BPF verifier plays a crucial role in securing the system (though less so now that unprivileged BPF is disabled by default in both upstream and SLES), and bugs in the verifier has lead to privilege escalation vulnerabilities in the past (e.g. CVE-2021-3490).
One way to check whether the verifer has bugs to use model checking (a formal verification technique), in other words, build a abstract model of how the verifier operates, and then see if certain condition can occur (e.g. incorrect calculation during value tracking of registers) by giving both the model and condition to a solver.
Goal for this Hackweek
Learn how to use the Z3 Python binding (i.e. Z3Py) to build a model of (part of) the BPF verifier, probably the part that's related to value tracking using tristate numbers (aka tnum), and then check that the algorithm work as intended.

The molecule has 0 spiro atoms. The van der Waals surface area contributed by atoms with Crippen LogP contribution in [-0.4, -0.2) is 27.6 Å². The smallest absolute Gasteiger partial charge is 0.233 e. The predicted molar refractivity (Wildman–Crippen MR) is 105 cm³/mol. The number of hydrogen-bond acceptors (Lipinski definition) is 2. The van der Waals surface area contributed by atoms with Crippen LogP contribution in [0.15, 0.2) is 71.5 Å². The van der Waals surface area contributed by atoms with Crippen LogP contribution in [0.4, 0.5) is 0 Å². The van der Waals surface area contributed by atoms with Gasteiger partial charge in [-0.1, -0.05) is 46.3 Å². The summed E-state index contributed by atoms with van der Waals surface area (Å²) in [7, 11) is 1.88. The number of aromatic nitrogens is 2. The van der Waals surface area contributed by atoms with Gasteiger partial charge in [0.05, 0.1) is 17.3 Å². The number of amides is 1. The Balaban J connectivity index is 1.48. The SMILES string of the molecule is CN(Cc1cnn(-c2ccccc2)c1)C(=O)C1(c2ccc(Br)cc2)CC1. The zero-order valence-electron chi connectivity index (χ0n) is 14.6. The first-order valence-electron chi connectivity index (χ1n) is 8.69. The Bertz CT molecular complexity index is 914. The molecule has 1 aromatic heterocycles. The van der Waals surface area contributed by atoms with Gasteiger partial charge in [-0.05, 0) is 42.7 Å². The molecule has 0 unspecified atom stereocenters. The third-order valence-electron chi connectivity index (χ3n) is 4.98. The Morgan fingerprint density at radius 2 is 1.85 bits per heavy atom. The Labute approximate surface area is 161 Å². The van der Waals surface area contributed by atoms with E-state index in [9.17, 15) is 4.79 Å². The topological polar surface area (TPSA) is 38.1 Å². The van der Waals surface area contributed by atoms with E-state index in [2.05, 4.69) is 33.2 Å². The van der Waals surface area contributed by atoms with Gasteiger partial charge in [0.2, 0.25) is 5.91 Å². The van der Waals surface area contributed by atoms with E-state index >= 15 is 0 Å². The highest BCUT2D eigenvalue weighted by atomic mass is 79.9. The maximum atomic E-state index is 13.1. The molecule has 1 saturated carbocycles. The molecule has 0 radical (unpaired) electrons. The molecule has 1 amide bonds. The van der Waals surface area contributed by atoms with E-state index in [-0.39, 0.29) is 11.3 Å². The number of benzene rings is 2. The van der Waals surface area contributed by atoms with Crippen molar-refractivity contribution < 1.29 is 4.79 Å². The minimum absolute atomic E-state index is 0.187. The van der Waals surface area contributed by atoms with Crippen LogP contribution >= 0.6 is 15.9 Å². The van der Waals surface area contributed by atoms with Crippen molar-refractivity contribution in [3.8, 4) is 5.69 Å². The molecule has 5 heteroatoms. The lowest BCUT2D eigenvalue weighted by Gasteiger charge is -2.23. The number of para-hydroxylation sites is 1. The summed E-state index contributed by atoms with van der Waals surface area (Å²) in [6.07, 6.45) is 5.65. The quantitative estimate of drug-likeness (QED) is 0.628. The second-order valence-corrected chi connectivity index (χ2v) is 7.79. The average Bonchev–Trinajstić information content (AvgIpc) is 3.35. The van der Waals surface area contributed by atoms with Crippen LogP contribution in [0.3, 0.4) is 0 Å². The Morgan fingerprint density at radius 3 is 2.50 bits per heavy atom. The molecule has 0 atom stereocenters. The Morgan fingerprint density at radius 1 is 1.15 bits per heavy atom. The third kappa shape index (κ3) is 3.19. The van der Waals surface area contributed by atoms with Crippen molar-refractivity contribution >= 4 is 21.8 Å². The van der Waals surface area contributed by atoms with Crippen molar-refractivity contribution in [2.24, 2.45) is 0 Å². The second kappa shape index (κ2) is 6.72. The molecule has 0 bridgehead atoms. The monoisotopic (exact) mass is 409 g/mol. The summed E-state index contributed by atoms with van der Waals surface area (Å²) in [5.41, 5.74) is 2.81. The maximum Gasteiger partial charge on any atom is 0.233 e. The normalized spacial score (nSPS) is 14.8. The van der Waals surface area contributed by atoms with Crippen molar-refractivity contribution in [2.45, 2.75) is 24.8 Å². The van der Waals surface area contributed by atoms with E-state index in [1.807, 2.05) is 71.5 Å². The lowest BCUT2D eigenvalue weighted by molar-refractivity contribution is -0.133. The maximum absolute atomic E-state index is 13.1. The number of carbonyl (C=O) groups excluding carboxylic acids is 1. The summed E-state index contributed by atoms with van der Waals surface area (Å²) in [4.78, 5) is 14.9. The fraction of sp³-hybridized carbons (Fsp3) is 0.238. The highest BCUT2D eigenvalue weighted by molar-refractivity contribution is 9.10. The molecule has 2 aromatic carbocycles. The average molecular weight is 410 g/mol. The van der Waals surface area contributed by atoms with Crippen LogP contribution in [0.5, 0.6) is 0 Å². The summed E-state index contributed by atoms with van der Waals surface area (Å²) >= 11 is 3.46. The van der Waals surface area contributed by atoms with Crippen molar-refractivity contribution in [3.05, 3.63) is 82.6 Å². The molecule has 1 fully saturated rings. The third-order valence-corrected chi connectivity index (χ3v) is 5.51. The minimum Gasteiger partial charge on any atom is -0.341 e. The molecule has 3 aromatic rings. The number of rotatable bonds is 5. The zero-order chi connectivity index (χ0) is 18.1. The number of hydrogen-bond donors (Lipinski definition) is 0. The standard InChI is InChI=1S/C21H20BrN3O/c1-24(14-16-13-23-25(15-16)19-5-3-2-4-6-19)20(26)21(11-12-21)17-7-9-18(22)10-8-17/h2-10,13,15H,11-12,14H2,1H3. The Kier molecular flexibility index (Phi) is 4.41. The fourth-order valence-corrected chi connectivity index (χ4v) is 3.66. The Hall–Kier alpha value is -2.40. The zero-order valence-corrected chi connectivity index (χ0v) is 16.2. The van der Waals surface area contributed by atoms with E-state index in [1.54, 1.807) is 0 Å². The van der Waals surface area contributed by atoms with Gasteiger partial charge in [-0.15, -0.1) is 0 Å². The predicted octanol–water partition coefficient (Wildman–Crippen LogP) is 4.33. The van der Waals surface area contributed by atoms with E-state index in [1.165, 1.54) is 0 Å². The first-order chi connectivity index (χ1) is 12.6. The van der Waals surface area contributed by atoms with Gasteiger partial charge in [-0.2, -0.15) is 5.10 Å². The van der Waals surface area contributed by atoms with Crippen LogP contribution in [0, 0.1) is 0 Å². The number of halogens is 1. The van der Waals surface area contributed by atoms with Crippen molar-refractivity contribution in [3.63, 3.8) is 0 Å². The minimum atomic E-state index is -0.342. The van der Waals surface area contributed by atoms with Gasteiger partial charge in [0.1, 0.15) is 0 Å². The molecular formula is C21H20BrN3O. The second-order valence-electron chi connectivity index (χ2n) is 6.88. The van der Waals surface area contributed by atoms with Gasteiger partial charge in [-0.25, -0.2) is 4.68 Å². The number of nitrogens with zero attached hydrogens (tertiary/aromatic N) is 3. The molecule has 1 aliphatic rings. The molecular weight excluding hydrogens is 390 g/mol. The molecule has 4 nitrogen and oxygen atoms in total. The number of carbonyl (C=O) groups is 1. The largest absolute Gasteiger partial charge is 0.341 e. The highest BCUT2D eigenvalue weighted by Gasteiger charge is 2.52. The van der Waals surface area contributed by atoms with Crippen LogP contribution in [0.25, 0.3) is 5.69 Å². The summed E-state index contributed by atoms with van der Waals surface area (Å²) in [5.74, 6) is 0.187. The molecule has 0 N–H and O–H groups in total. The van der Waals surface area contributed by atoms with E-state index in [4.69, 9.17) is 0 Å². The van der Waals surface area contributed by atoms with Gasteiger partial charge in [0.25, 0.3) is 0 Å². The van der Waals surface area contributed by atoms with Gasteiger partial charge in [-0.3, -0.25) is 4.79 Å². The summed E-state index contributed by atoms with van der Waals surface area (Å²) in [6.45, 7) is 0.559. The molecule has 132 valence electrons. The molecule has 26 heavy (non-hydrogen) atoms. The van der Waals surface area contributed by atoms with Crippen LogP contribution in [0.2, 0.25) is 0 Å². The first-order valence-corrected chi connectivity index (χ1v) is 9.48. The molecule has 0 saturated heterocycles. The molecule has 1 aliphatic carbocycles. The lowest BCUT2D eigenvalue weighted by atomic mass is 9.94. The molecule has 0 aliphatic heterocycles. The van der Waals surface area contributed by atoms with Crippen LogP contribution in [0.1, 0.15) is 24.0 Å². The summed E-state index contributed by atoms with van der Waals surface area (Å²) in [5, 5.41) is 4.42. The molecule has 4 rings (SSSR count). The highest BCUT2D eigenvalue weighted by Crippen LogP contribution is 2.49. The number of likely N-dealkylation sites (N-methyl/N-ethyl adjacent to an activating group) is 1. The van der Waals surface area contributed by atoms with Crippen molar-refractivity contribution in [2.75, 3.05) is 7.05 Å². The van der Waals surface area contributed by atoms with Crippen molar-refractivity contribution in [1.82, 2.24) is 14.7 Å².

- Formal Methods for the Informal Engineer: Tutorial #1 - The Z3 Theorem Prover and its accompanying notebook is a great introduction into Z3
- Has a section specifically on model checking
- Software Verification and Analysis Using Z3 a great example of using Z3 for model checking
- Sound, Precise, and Fast Abstract Interpretation with Tristate Numbers - existing work that use formal verification to prove that the multiplication helper used for value tracking work as intended
- [PATCH v5 net-next 00/12] bpf: rewrite value tracking in verifier - initial patch set that adds tristate number to the verifier
This project is part of:
Hack Week 21